propagates in the cable at a speed that is lower than its speed in
free space. This because the presence of dielectric reduces the velocity

so that
the wave travels more slowly in the cable. The wavelength in the cable
is therefore shorter than in free space.

The ratio between
the velocity in cable and the velocity in free space is defined to be the
**Velocity
Factor (Vf). Vf = Vcable/Vfree-space**

It is related
to the characteristics of the dielectric of the cable and is a number
less than one.:

Vf = 0.80 polyethylene foam (whitish and porous)

Vf = 0.66 solid polyethylene (bright and transparent)

The wavelength in the
cable is **LambdaCable = LambdaFreeSpace * Vf**

The length of a cable
can be expressed in multiple (or fractions) of wavelengths or in
degrees. 360 degrees are equivalent to one wavelength,180 degrees
to 1/2

wavelength,
90 degrees to 1/4 wavelength. The relationship between the number
of wavelengths (N) and degrees is: **N = deg / 360**

The physical length
(Lphysical) of the cable in meters will then be: **Lphysical = LambdaCable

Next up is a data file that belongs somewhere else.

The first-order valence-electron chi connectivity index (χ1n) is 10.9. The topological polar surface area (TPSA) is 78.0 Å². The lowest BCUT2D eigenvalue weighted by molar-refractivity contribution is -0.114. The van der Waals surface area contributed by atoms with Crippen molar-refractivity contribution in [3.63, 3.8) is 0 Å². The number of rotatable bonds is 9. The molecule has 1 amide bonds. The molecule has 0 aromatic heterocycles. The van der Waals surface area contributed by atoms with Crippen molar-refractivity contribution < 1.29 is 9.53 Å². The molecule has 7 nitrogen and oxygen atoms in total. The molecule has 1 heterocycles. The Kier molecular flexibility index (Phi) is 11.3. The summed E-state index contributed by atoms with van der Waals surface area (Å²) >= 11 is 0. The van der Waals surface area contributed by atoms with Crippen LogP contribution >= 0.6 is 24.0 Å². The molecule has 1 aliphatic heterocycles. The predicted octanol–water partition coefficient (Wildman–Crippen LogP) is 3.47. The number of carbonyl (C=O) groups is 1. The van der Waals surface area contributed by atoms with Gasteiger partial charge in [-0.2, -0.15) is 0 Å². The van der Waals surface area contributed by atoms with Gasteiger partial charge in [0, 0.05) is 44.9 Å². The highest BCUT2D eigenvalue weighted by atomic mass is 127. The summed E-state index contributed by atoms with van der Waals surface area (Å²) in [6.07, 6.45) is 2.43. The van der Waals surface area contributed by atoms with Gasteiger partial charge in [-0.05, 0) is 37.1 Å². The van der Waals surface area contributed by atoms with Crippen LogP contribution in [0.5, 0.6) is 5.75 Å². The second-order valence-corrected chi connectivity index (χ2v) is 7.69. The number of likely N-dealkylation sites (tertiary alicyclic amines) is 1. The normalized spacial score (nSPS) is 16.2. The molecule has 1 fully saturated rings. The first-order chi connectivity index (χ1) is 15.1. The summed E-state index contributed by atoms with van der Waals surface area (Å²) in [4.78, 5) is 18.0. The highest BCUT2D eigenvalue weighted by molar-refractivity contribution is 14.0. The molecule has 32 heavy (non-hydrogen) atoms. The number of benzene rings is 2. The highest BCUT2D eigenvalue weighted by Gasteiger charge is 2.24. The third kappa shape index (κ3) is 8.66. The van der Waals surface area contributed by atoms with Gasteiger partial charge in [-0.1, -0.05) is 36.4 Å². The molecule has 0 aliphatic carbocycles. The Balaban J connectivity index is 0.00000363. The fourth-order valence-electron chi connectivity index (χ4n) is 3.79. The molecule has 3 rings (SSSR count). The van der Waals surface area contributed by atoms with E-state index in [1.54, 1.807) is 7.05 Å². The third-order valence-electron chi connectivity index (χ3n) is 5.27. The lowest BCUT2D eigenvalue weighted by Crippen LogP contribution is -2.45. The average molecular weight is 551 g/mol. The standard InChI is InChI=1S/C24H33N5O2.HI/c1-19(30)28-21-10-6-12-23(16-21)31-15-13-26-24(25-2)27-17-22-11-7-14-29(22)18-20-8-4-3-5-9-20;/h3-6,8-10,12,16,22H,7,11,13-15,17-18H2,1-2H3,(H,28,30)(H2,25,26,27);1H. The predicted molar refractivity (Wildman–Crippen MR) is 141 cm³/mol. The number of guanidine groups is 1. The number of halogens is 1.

* N ** The units of Lphysical will be the same as those used for

LambdaCable.

As an example the
"phasing cable" used for the RadioJove dual dipole antenna must be
O.375 wavelength (or 135 degrees) long, with Vf = 0.66 at a frequency

of 20.1 MHz it gives a cable
length of 3.69 meters (12.115 feet)

** **With : ZL =
Load impedance Zo = Cable impedance
Zin = Input impedance deg = Length of the cable in degrees
** **Zin and
ZL have both the resistance and reactance components in the form**
Z = R + j X**

** **The** impedance
at the input of a cable** when the impedance of the load is known
is given by :

**
Zin = Zo * (ZL cos(deg) + j Zo sin(deg) )/(Zo cos(deg)+ j ZL sin(deg) )**

Special cases for the
input impedance are:
** **
Shorted line ( ZL=0 )** :
Zin= j Zo tan(deg)**

odd multiples of 90° --> Zin = j infinite

even multiples of 90° --> Zin = 0

Open line
( ZL=infinite )** : Zin= - J Zo cot(deg)**

odd multiples of 90° --> Zin = 0

even multiples of 90° --> Zin = j infinite

The** impedance
of the load** when the input impedance is known is given by

:

**NOTE: **To simulate
an infinite impedance enter a resistance or reactance value greater than
10 Mega ohm

**Standing Wave Ratio (SWR)
:**

The Standing-Wave-Ratio
(SWR) is defined as the ratio of the maximum voltage to the minimum voltage
along the line.

It is an indicator
about the mismatch of the line. A mismatch occurs when the impedance of
the load (ZL) is not equal to the characteristic impedance

of the line (Zo)

An SWR = 1 indicates that
the load and the line are matched, so that there are no reflections.

Defining a reflection
coefficient :** gamma = ( ZL - Zo )/( ZL + Zo )
rho = absolute value of gamma**,

the Standing Wave
Ratio is given by: ** SWR = (
1 + rho )/( 1 - rho )**